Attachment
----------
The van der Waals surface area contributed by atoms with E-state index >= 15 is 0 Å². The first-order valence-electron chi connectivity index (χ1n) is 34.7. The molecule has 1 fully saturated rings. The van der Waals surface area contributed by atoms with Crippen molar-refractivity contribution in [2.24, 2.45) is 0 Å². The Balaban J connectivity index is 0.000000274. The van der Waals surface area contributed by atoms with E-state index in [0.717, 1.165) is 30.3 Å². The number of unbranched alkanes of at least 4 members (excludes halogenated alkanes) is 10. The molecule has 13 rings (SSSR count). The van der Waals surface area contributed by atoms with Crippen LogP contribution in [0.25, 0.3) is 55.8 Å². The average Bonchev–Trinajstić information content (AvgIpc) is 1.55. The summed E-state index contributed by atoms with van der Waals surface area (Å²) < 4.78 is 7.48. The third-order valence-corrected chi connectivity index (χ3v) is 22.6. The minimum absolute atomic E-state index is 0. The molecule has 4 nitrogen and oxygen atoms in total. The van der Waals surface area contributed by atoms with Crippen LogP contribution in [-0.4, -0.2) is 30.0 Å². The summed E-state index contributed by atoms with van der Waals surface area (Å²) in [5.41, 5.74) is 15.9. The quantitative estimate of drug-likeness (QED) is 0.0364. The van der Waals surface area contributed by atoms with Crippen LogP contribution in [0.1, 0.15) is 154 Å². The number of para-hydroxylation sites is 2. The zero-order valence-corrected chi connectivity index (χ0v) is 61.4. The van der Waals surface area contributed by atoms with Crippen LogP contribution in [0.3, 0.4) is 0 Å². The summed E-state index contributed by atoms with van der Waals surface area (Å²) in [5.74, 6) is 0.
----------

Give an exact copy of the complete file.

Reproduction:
The van der Waals surface area contributed by atoms with E-state index >= 15 is 0 Å². The first-order valence-electron chi connectivity index (χ1n) is 34.7. The molecule has 1 fully saturated rings. The van der Waals surface area contributed by atoms with Crippen molar-refractivity contribution in [2.24, 2.45) is 0 Å². The Balaban J connectivity index is 0.000000274. The van der Waals surface area contributed by atoms with E-state index in [0.717, 1.165) is 30.3 Å². The number of unbranched alkanes of at least 4 members (excludes halogenated alkanes) is 10. The molecule has 13 rings (SSSR count). The van der Waals surface area contributed by atoms with Crippen LogP contribution in [0.25, 0.3) is 55.8 Å². The average Bonchev–Trinajstić information content (AvgIpc) is 1.55. The summed E-state index contributed by atoms with van der Waals surface area (Å²) < 4.78 is 7.48. The third-order valence-corrected chi connectivity index (χ3v) is 22.6. The minimum absolute atomic E-state index is 0. The molecule has 4 nitrogen and oxygen atoms in total. The van der Waals surface area contributed by atoms with Crippen LogP contribution in [-0.4, -0.2) is 30.0 Å². The summed E-state index contributed by atoms with van der Waals surface area (Å²) in [5.41, 5.74) is 15.9. The quantitative estimate of drug-likeness (QED) is 0.0364. The van der Waals surface area contributed by atoms with Crippen LogP contribution in [0.1, 0.15) is 154 Å². The number of para-hydroxylation sites is 2. The zero-order valence-corrected chi connectivity index (χ0v) is 61.4. The van der Waals surface area contributed by atoms with Crippen LogP contribution in [0.3, 0.4) is 0 Å². The summed E-state index contributed by atoms with van der Waals surface area (Å²) in [5.74, 6) is 0.